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Our guest today in FrontPage interview is Robert Spencer. Robert Spencer is a scholar of Islamic history, theology, and law and the director of Jihad Watch. He is the author of ten books, eleven monographs, and hundreds of articles about jihad and Islamic terrorism, including the New York Times Bestsellers The Politically Incorrect Guide to Islam (and the Crusades) and The Truth About Muhammad. His latest book is Did Muhammad Exist? An Inquiry Into Islam’s Obscure Origins, and that is the subject of our interview today.
FP: Robert Spencer, welcome to FrontPage interview.
Spencer: Thank you, Jamie.
FP: So why did you write this book? This is not a question that most people have ever even considered.
Spencer: That’s true, Jamie. The question of whether or not Muhammad existed is one that few have thought to ask, or dared to ask. For most of the fourteen hundred years since the prophet of Islam is thought to have walked the earth, almost everyone has taken his existence for granted.
FP: Of course. After all, his imprint on human history is enormous. The Encyclopedia Britannica dubbed him “the most successful of all Prophets and religious personalities.” In his 1978 book The 100: A Ranking of the Most Influential Persons in History, historian Michael H. Hart put Muhammad in the top spot. So how can you say such a man never existed, and why does it matter?
Spencer: There is, in fact, considerable reason to question the historicity of Muhammad. Although the story of Muhammad, the Qur’an, and early Islam is widely accepted, on close examination the particulars of the story prove elusive. The more one looks at the origins of Islam, the less one sees. In Did Muhammad Exist?, I explore the questions that a small group of pioneering scholars has raised about the historical authenticity of the standard account of Muhammad’s life and prophetic career. A thorough review of the historical records provides startling indications that much, if not all, of what we know about Muhammad is legend, not historical fact. A careful investigation similarly suggests that the Qur’an is not a collection of what Muhammad presented as revelations from the one true God but was actually constructed from already existing material, mostly from the Jewish and Christian traditions.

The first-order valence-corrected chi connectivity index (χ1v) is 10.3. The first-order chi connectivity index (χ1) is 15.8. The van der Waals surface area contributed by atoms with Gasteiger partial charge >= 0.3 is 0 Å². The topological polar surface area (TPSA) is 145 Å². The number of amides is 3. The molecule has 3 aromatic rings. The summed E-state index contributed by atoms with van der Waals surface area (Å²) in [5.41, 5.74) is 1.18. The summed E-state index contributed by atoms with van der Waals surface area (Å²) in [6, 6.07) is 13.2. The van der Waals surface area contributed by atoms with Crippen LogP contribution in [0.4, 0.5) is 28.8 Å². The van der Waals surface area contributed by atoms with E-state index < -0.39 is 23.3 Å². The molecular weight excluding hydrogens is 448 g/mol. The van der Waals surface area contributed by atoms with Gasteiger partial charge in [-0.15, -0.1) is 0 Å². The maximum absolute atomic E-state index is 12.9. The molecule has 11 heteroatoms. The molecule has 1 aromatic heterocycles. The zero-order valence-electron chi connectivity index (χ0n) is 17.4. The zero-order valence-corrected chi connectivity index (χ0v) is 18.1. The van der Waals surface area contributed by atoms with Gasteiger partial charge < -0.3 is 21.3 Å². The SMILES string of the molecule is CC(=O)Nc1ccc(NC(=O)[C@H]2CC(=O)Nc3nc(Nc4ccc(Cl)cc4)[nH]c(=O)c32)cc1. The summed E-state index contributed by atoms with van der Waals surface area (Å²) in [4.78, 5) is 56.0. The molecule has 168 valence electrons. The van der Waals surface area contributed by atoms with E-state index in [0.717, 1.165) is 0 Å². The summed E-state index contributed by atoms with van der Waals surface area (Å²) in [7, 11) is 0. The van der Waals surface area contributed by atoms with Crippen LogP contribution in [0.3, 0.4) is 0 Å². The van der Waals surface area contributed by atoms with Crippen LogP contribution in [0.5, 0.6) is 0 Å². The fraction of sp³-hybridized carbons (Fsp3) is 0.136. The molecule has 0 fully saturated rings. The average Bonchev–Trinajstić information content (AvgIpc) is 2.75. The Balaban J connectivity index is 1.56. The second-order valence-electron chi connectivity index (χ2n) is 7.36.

It matters because my investigations, as the book shows, tend toward the probability that Islam was constructed as a political system foremost, and only secondarily a religious one – a point that has significant implications for the controversy today over anti-Sharia laws and how to regard the incursions of political Islam in the West.
FP: Fascinating. So what are some of those indications that Muhammad may not have existed?
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